Europe’s Arianespace consortium will not seek an extension of its current

five-year, $1.4-billion government launcher aid package when European governments meet in November, Arianespace Chief Executive Jean-Yves Le Gall said Jan. 8.

In a press briefing, Le Gall said the Evry, France-based company sees no need for a renewal of the European Guaranteed Access to Space (EGAS) support structure, which since 2005 has provided some 200 million euros ($295

million) per year in price supports to offset fixed costs at Europe’s Guiana Space Center in French Guiana. EGAS payments also have been used to help

Ariane 5 rocket manufacturers retool to increase their annual production rate.

Le Gall said two factors – rising commercial-launch prices worldwide

and a reorganization of Europe’s launcher sector

will permit Arianespace to do without EGAS after it expires at the end of


“We now have an Ariane 5 rocket whose design has been stabilized, and that has proved itself,” Le Gall said, adding that it is up to European governments, not Arianespace, to make the necessary investments in maintaining the Guiana Space Center.

Other government-paid efforts relating to Ariane 5 financed by the European Space Agency (ESA) are likely to continue, including the Ariane 5 Research and Technology Accompaniment, or ARTA, multi

year program to monitor Ariane 5 performance and eliminate design flaws. Current ARTA funding from ESA is about 93 million euros per year.

Antonio Fabrizi, director of launchers at ESA, said in a Jan. 8 interview that the agency has no plans to extend EGAS because Arianespace is now on firmer footing compared to several years ago.

Arianespace expects to report 2007 revenue

of 940 million euros, a decline of 4.6 percent compared to 2006. Le Gall attributed the decline to the fact that while the company launched six Ariane 5 rockets in 2007 compared to five in 2006, all six of the 2005 launches were of the top-of-the-line Ariane 5 ECA version. In 2007, four Ariane 5 ECA variants were launched. The smaller Ariane 5 GS vehicle was used for two launches.

Le Gall did not give a specific profit figure but said that, as in 2006, the company expects to report a marginal profit.

In addition to higher average prices for commercial-launch contracts, Le Gall said Arianespace has been able to partly offset the decline of the U.S. dollar by signing an increasing number of contracts in euros.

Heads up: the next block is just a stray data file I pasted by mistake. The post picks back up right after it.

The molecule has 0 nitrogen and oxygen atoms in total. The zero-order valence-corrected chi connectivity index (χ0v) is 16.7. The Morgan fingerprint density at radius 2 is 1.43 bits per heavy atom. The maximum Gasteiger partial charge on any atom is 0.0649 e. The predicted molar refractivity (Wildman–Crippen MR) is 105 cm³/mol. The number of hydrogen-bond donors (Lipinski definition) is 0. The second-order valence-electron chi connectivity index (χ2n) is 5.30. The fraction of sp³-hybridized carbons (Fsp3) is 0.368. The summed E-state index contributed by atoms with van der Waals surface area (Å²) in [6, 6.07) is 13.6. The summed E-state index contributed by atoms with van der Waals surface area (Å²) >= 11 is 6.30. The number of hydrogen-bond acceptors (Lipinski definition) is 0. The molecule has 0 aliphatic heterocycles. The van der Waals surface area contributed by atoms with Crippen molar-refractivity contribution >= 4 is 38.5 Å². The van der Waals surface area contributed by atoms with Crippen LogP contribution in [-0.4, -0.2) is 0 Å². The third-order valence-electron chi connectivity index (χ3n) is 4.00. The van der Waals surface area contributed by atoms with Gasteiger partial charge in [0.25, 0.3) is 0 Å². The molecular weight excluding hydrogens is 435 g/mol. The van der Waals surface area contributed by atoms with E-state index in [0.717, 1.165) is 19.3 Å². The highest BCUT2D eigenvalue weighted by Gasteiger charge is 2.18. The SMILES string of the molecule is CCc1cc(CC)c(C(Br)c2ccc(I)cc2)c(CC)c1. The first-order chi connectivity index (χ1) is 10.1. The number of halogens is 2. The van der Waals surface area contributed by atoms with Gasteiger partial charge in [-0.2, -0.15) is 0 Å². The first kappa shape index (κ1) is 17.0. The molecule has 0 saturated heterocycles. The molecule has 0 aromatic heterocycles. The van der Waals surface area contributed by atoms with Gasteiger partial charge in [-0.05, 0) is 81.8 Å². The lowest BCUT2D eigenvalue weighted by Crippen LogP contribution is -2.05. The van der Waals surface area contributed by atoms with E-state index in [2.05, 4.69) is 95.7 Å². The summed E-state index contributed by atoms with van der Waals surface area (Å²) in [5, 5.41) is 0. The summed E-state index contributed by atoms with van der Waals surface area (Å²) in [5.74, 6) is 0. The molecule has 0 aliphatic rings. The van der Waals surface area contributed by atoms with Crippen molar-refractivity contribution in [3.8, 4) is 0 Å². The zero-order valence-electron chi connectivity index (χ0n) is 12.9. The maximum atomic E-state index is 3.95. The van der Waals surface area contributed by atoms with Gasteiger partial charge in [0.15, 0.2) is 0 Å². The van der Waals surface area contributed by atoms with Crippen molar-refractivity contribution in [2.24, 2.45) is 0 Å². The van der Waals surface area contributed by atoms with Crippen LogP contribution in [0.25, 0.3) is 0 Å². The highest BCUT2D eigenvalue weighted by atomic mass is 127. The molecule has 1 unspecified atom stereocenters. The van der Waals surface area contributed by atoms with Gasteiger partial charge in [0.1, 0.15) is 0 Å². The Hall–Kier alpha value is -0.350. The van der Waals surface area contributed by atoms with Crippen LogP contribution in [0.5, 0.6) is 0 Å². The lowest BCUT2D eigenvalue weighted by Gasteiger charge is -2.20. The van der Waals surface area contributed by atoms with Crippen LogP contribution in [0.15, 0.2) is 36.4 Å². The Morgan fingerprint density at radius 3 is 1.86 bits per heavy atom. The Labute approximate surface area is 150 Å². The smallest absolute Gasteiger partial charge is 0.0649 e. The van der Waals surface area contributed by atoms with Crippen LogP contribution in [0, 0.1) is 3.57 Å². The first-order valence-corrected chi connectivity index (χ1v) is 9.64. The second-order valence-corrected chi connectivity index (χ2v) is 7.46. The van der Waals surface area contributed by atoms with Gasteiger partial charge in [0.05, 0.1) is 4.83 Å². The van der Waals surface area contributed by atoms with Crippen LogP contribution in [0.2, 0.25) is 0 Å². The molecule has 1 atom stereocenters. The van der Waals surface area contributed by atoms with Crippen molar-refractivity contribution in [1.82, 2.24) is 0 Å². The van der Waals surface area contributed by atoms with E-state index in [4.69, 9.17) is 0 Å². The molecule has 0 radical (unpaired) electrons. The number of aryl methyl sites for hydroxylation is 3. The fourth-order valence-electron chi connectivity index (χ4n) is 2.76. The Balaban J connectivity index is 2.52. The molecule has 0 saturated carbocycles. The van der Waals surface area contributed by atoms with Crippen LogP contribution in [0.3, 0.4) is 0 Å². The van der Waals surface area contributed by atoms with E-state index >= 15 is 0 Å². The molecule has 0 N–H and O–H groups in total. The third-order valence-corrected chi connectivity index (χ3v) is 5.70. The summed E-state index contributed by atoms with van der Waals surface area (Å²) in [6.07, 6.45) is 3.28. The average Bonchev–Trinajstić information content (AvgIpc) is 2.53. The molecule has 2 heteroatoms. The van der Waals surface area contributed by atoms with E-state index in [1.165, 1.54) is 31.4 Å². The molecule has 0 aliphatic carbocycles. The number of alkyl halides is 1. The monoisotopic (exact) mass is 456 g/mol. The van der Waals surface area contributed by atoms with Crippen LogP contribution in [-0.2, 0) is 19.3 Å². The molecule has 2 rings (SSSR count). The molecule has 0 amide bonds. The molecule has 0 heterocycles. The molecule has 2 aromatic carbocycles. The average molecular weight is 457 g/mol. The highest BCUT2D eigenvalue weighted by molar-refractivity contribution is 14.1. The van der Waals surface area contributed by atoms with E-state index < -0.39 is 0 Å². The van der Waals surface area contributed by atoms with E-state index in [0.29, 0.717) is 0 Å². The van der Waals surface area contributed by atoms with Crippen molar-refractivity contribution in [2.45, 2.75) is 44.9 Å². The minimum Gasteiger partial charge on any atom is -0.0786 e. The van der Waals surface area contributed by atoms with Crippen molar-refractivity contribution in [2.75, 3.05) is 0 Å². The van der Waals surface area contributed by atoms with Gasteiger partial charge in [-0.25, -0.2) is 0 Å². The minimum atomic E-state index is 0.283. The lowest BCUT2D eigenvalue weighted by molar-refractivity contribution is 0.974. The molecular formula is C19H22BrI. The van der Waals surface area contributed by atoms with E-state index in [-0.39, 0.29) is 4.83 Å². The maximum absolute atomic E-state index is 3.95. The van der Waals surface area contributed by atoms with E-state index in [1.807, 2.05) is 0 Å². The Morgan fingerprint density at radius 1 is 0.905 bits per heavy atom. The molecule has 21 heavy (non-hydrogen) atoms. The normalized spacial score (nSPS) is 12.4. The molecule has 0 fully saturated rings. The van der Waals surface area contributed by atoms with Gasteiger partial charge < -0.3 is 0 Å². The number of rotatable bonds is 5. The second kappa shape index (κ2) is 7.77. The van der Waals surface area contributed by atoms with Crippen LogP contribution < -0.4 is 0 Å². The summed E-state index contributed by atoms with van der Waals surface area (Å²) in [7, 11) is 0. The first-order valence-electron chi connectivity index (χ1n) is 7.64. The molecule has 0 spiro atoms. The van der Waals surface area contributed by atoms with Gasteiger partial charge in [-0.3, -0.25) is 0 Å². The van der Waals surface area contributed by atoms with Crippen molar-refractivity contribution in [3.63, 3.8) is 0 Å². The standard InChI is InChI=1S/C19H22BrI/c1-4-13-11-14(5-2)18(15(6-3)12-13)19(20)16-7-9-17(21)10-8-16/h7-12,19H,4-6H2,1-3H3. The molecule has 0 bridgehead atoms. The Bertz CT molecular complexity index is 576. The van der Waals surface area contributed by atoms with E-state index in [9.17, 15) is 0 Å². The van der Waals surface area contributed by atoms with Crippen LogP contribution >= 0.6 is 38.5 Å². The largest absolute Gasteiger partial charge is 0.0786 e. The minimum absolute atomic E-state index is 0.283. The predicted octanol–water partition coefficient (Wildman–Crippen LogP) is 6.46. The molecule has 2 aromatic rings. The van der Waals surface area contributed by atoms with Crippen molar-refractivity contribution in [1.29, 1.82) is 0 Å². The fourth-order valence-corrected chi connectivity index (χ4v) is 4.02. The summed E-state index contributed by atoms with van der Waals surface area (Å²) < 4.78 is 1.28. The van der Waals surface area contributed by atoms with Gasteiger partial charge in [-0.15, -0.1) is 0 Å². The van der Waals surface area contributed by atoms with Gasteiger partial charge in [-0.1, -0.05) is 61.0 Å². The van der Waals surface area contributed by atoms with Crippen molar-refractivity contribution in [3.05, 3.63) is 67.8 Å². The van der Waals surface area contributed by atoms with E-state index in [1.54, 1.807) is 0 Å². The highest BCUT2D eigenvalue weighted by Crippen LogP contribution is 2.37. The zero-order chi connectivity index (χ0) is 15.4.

Arianespace still signs most commercial contracts in U.S. dollars, he said. But Le Gall pointed out that the currency-related pressures on Arianespace were shared by its two principal competitors, International Launch Services of McLean, Va., and Sea Launch Co. of Long Beach, Calif., which use Russian and Ukrainian launch hardware manufactured in non-dollar-based locales.

The Arianespace-led Starsem S.A. French-Russian joint venture, which commercializes Russia’s Soyuz rockets, conducted three launches in 2007 and reported revenue

of 90 million euros, according to Arianespace. Starsem conducted two launches in 2006 and reported 70 million euros in revenue

for that year.

Launching six Ariane 5 vehicles in 2007 established a record for Arianespace that the company expects to surpass in 2008. It has scheduled seven or eight Ariane 5 launches for this year, starting with the planned late-February liftoff of ESA’s Automated Transfer Vehicle cargo resupply vessel to the international space station.

Le Gall said an annual rate of eight Ariane 5 launches will be the maximum expected for the foreseeable future.

“You hear people now and then talk about a launcher shortage, or a pinch in launcher supply,” Le Gall said. “The fact is that there is no launcher shortage. Our customers have always been able to get a launch with us, sometimes only a few months after the contract is signed. We currently have numerous launch-slot openings for 2010.”

According to current planning, 2008 will be the last year when Arianespace has only the Ariane 5 vehicle to launch from the Guiana Space Center. A launch pad for Russia’s Soyuz rocket is nearing completion, with an inaugural flight expected in mid-2009.

Europe’s small-satellite launcher, the Italian-led Vega rocket, is also in development. Le Gall said it is realistic to forecast Vega’s first launch in mid-2009.

said the inaugural Vega flight remains scheduled for late 2008.

“There are many pieces to the puzzle, and we have a busy year in terms of qualifying the different stages,” Fabrizi said. “But as of now we are still planning for late 2008.”